Personnel: Eric Carmen (vocals, guitar, piano); Wally Bryson (vocals, guitar); David Smalley (vocals, bass guitar); Billy Sullivan (guitar, harmonica, background vocals); Paul Sidoti (guitar, keyboards, background vocals); Jennifer Lee (keyboards, background vocals); Jim Bonfanti (drums, percussion); Derek Braunschweiger (percussion).
Audio Mixer: Tommy Allen .
Liner Note Authors: Bernie Hogya; James Rosen; Ken Sharp ; Cameron Crowe.
Recording information: House Of Blues, Cleveland, OH (11/26/2004).
Photographer: Gene Taylor .
The Raspberries may not have been the best American power pop band of the '70s -- that honor would go to Big Star -- but they were likely the most influential, by virtue of the fact they had actual hit singles. "Go All the Way," "I Wanna Be with You," "Tonight," and "Let's Pretend" were brilliant ear candy in a time when crunchy guitars, close harmonies, and British Invasion-style pop hooks were in short supply on the charts, and their body of work has held up remarkably well since they broke up in 1975. While plenty of bands with lesser credentials have made a career out of playing the sheds and fairs each summer, the Raspberries have opted not to cash in on their past glories, thanks in part to Eric Carmen's solo career. But in 2004, the original Raspberries lineup -- Carmen on vocals, guitar, and piano, Wally Bryson on guitar and vocals, David Smalley on bass and vocals, and Jim Bonfanti on drums and vocals -- reunited for a short string of dates, including a sold-out show in their hometown of Cleveland. Pop Art Live documents that Cleveland show, and anyone who figured these guys might be phoning it in after close to 30 years gets shut down right out of the gate. Here, the Raspberries merge the superb craftsmanship of their classic recordings with the sweat and muscle of a crack band having a great time. While a few ringers were on-stage to help re-create some of the studio arrangements, the core of the band still sounds vital and eager to rock the house, and they fill the set list with classic hits, deep album cuts, and relevant covers, even throwing in a couple of tunes by Bryson, Smalley, and Bonfanti's early band the Choir. On Pop Art Live, the Raspberries manage to sound enough like their old records to satisfy casual fans as they add enough energy and grit to set this apart for the truly obsessed, and the recording and mix capture it all beautifully. This won't (and shouldn't) replace the Raspberries' classic albums in your collection, but if you want to know how this great band sounded in front of an audience, this is just what you've been waiting for. ~ Mark Deming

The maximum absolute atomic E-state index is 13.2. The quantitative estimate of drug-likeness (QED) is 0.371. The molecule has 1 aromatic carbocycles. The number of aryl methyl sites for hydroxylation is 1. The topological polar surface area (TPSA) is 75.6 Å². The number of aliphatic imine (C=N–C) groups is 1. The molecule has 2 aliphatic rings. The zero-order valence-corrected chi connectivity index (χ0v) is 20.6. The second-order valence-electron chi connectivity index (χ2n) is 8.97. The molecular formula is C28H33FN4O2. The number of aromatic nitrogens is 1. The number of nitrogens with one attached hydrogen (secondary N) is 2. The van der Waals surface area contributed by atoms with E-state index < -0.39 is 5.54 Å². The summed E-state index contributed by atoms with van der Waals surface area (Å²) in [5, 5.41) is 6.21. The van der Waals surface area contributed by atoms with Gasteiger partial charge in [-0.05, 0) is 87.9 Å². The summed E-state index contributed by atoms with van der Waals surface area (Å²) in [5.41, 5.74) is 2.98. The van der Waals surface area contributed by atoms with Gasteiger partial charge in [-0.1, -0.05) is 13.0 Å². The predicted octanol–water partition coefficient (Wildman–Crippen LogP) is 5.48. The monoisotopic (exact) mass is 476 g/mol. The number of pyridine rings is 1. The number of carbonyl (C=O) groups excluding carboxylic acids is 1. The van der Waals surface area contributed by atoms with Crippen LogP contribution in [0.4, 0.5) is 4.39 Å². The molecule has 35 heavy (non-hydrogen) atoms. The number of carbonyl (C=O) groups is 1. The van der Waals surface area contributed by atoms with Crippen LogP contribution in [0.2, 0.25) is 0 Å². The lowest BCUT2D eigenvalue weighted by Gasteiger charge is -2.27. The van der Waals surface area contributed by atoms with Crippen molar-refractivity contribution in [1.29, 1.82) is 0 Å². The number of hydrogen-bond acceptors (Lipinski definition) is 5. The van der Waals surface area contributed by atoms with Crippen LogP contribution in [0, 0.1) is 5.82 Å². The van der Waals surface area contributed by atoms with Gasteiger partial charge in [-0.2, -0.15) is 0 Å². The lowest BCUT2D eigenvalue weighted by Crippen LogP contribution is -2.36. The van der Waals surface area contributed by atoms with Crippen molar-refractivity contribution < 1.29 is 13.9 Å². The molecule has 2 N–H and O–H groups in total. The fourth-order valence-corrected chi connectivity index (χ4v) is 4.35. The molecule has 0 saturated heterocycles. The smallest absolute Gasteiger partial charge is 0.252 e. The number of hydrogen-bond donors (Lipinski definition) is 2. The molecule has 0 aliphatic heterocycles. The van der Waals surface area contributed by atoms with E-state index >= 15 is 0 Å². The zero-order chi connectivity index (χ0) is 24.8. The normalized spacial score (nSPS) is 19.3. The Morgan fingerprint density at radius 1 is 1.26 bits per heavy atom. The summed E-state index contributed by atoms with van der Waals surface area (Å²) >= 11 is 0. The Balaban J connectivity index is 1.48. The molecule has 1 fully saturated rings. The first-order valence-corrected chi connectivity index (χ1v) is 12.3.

Paste (magazine) - "POP ART proves the Raspberries to be a tremendously capable group, musically. Bryson delivers fluid, squealing solos, while Smalley anchors the group through a surprising number of rhythmic twists and turns."